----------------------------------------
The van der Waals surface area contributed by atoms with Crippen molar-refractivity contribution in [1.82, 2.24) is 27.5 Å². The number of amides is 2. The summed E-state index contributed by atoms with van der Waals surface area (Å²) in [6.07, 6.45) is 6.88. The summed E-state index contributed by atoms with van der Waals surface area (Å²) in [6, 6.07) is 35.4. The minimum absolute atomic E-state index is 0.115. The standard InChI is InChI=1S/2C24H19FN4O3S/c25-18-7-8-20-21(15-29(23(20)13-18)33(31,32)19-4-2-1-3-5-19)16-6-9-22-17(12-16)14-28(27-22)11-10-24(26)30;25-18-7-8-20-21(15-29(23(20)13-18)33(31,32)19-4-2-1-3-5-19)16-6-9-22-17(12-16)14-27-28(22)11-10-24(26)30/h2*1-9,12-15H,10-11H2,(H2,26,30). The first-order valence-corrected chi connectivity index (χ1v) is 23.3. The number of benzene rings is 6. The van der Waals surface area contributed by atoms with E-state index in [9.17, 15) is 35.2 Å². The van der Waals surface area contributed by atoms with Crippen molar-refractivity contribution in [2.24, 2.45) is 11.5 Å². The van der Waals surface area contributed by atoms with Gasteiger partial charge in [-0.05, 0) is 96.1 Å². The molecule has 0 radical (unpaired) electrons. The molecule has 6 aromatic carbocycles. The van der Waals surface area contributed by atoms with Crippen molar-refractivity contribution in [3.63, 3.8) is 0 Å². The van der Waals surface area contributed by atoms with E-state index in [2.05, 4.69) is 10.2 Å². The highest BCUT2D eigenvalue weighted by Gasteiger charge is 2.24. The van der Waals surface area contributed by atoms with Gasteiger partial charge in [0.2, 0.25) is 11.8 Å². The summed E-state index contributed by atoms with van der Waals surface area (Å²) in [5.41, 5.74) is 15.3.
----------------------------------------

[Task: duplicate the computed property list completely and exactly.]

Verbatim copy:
The van der Waals surface area contributed by atoms with Crippen molar-refractivity contribution in [1.82, 2.24) is 27.5 Å². The number of amides is 2. The summed E-state index contributed by atoms with van der Waals surface area (Å²) in [6.07, 6.45) is 6.88. The summed E-state index contributed by atoms with van der Waals surface area (Å²) in [6, 6.07) is 35.4. The minimum absolute atomic E-state index is 0.115. The standard InChI is InChI=1S/2C24H19FN4O3S/c25-18-7-8-20-21(15-29(23(20)13-18)33(31,32)19-4-2-1-3-5-19)16-6-9-22-17(12-16)14-28(27-22)11-10-24(26)30;25-18-7-8-20-21(15-29(23(20)13-18)33(31,32)19-4-2-1-3-5-19)16-6-9-22-17(12-16)14-27-28(22)11-10-24(26)30/h2*1-9,12-15H,10-11H2,(H2,26,30). The first-order valence-corrected chi connectivity index (χ1v) is 23.3. The number of benzene rings is 6. The van der Waals surface area contributed by atoms with E-state index in [9.17, 15) is 35.2 Å². The van der Waals surface area contributed by atoms with Crippen molar-refractivity contribution in [2.24, 2.45) is 11.5 Å². The van der Waals surface area contributed by atoms with Gasteiger partial charge in [-0.05, 0) is 96.1 Å². The molecule has 0 radical (unpaired) electrons. The molecule has 6 aromatic carbocycles. The van der Waals surface area contributed by atoms with Crippen molar-refractivity contribution in [3.63, 3.8) is 0 Å². The van der Waals surface area contributed by atoms with E-state index in [2.05, 4.69) is 10.2 Å². The highest BCUT2D eigenvalue weighted by Gasteiger charge is 2.24. The van der Waals surface area contributed by atoms with Gasteiger partial charge in [0.2, 0.25) is 11.8 Å². The summed E-state index contributed by atoms with van der Waals surface area (Å²) in [5.41, 5.74) is 15.3.